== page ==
The Ethiopian who aims to lead WHO: Support and criticisms trail

Ethiopia’s Tedros Adhanom, is aiming to lead the United Nations (UN) global health outfit, the World Health Organization (WHO).

He will be the first African to hold the post. As election date (May 22) draws closer, support for the former Foreign Affairs and Health Minister keeps pouring in but there is a tinge of controversy also.

The latest support for his candidature is the Slovak government according to the state-affiliated FANA Broadcasting corporate. He is also said to have gained the support of the African, Caribbean and Pacific Group of States.

WHO is at a crossroads and requires a determined reformer. We are calling on all WHO Member States and regional country groups to support and vote for Dr Tedros.

The African Union has expressly endorsed him as the continent’s choice with the most recent show of support coming from African ambassadors to the United Nations in Geneva, Switzerland, where the vote will be held.

“Dr Tedros is the best candidate for the next WHO Director-General because he is the only one who has designed, implemented and led the reform of an entire health system and in addition to his transformative leadership, he is a man of integrity and humility who is most loved and respected by the people and the communities he serves,’’ said Jean-Marie Ehouzou, Ambassador of the African Union to the United Nations.

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“WHO is at a crossroads and requires a determined reformer. We are calling on all WHO Member States and regional country groups to support and vote for Dr Tedros,” he added.

Even though he is touted as having dramatically changed the face of Ethiopia’s health care system during his tenure as Health Minister between 2005 and 2012, that is exactly where the biggest controversy is coming from.

A recent report released by Larry Gostin of Georgetown Law School disclosed that under Tedros’ reign and chief health officer of the Horn of Africa country, the Ethiopian government covered up a cholera outbreak, at the time referring to it as an acute watery diarrhea.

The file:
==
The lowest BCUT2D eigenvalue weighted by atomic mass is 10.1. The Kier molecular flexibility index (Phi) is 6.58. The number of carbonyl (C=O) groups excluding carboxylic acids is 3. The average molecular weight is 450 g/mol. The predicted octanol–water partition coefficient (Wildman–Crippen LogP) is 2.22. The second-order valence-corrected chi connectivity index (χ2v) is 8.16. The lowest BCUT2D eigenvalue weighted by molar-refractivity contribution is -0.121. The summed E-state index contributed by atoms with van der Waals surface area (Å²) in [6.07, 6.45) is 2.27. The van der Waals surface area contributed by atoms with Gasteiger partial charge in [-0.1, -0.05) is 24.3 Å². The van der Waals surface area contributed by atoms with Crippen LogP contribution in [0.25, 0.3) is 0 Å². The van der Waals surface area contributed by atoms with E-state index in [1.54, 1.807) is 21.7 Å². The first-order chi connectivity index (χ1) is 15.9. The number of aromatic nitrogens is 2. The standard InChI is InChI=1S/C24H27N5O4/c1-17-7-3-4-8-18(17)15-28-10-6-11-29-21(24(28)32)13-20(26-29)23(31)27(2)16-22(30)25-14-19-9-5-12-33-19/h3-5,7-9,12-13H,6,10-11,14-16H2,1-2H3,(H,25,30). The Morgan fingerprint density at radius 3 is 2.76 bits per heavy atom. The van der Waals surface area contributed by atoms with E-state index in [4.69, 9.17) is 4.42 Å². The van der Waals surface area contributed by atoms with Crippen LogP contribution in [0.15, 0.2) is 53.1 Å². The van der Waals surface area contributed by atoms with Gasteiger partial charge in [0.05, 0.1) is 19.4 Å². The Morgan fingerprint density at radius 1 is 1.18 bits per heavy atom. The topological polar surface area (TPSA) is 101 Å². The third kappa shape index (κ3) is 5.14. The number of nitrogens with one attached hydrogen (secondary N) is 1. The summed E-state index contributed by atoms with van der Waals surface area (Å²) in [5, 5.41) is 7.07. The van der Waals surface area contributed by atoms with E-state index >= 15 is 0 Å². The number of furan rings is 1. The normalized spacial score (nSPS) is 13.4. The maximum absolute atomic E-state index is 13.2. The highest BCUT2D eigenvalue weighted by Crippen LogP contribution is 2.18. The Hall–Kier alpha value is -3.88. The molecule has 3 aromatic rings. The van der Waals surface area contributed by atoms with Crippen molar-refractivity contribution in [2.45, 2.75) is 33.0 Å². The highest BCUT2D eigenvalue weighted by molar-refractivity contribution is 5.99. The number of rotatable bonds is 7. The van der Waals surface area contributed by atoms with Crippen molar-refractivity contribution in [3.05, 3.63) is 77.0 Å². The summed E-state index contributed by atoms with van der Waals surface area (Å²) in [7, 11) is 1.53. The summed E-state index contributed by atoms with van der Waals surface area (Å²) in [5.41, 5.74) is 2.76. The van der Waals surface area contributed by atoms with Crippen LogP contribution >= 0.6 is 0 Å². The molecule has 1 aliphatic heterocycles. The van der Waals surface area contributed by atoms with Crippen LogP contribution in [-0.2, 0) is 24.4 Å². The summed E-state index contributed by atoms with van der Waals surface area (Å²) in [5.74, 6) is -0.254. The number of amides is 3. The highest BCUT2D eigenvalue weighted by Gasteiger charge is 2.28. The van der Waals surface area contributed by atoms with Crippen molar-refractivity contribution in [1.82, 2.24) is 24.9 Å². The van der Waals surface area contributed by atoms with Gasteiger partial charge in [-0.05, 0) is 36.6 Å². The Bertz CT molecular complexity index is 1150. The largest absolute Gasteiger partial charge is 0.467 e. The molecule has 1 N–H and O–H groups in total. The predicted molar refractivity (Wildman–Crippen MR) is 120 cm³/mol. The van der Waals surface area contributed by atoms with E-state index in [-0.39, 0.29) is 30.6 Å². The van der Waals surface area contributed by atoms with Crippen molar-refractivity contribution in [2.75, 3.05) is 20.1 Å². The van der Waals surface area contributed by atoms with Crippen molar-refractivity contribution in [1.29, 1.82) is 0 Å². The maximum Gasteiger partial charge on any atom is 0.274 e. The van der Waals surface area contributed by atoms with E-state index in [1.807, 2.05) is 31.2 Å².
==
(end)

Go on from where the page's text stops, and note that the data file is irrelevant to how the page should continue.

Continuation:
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The allegations by Gostin, who specializes in public health law and is a WHO consultant and prominent health scholar has been marked as ‘unsubstantiated.’

But with barely days to the vote it is seen as being capable of dealing a blow to the chances to Tedros. Watchers say the race is largely between him and Dr. David Nabarro of Britain.

The third candidate is Dr. Sania Nishtar, a Pakistani physician. The winner of the vote will be replacing Dr. Margaret Chan.

The Director-General is WHO’s chief technical and administrative officer and oversees the organization’s international health work. The current Director-General, Dr Margaret Chan, was appointed in 2006 and will complete her second term on 30 June next year.

On his official Twitter handle, Dr. Tedros keeps retweeting endorsements by fellow health professionals and other politicians. But on the side also there are opponents who keep a campaign that he is unfit to manage the global health body.

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